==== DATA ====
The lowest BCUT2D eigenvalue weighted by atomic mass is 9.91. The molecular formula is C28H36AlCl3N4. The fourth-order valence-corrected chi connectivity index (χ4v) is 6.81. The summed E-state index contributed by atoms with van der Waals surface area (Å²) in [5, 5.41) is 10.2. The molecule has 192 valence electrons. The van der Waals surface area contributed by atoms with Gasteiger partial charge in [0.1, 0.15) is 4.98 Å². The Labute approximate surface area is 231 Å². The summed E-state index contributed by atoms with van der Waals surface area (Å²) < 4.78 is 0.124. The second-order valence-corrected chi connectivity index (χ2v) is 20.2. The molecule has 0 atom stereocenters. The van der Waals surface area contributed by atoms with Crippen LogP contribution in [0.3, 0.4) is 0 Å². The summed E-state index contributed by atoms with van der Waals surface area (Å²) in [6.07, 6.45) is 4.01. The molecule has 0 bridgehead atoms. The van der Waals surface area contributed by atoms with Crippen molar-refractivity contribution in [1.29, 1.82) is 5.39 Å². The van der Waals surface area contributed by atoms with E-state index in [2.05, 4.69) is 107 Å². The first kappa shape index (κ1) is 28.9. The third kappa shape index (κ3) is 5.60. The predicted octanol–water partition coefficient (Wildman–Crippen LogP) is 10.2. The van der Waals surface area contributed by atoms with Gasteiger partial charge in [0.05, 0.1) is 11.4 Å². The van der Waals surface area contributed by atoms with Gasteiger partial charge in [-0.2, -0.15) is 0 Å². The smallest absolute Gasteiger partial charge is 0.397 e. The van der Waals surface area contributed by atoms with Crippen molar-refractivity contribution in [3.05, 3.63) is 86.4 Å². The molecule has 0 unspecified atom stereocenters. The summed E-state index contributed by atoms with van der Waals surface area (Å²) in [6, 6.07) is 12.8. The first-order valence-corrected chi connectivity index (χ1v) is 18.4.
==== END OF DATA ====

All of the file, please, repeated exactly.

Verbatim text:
The lowest BCUT2D eigenvalue weighted by atomic mass is 9.91. The molecular formula is C28H36AlCl3N4. The fourth-order valence-corrected chi connectivity index (χ4v) is 6.81. The summed E-state index contributed by atoms with van der Waals surface area (Å²) in [5, 5.41) is 10.2. The molecule has 192 valence electrons. The van der Waals surface area contributed by atoms with Gasteiger partial charge in [0.1, 0.15) is 4.98 Å². The Labute approximate surface area is 231 Å². The summed E-state index contributed by atoms with van der Waals surface area (Å²) < 4.78 is 0.124. The second-order valence-corrected chi connectivity index (χ2v) is 20.2. The molecule has 0 atom stereocenters. The van der Waals surface area contributed by atoms with Crippen LogP contribution in [0.3, 0.4) is 0 Å². The summed E-state index contributed by atoms with van der Waals surface area (Å²) in [6.07, 6.45) is 4.01. The molecule has 0 bridgehead atoms. The van der Waals surface area contributed by atoms with Crippen molar-refractivity contribution in [1.29, 1.82) is 5.39 Å². The van der Waals surface area contributed by atoms with E-state index in [2.05, 4.69) is 107 Å². The first kappa shape index (κ1) is 28.9. The third kappa shape index (κ3) is 5.60. The predicted octanol–water partition coefficient (Wildman–Crippen LogP) is 10.2. The van der Waals surface area contributed by atoms with Gasteiger partial charge in [0.05, 0.1) is 11.4 Å². The van der Waals surface area contributed by atoms with Gasteiger partial charge in [-0.2, -0.15) is 0 Å². The smallest absolute Gasteiger partial charge is 0.397 e. The van der Waals surface area contributed by atoms with Crippen molar-refractivity contribution in [3.05, 3.63) is 86.4 Å². The molecule has 0 unspecified atom stereocenters. The summed E-state index contributed by atoms with van der Waals surface area (Å²) in [6, 6.07) is 12.8. The first-order valence-corrected chi connectivity index (χ1v) is 18.4.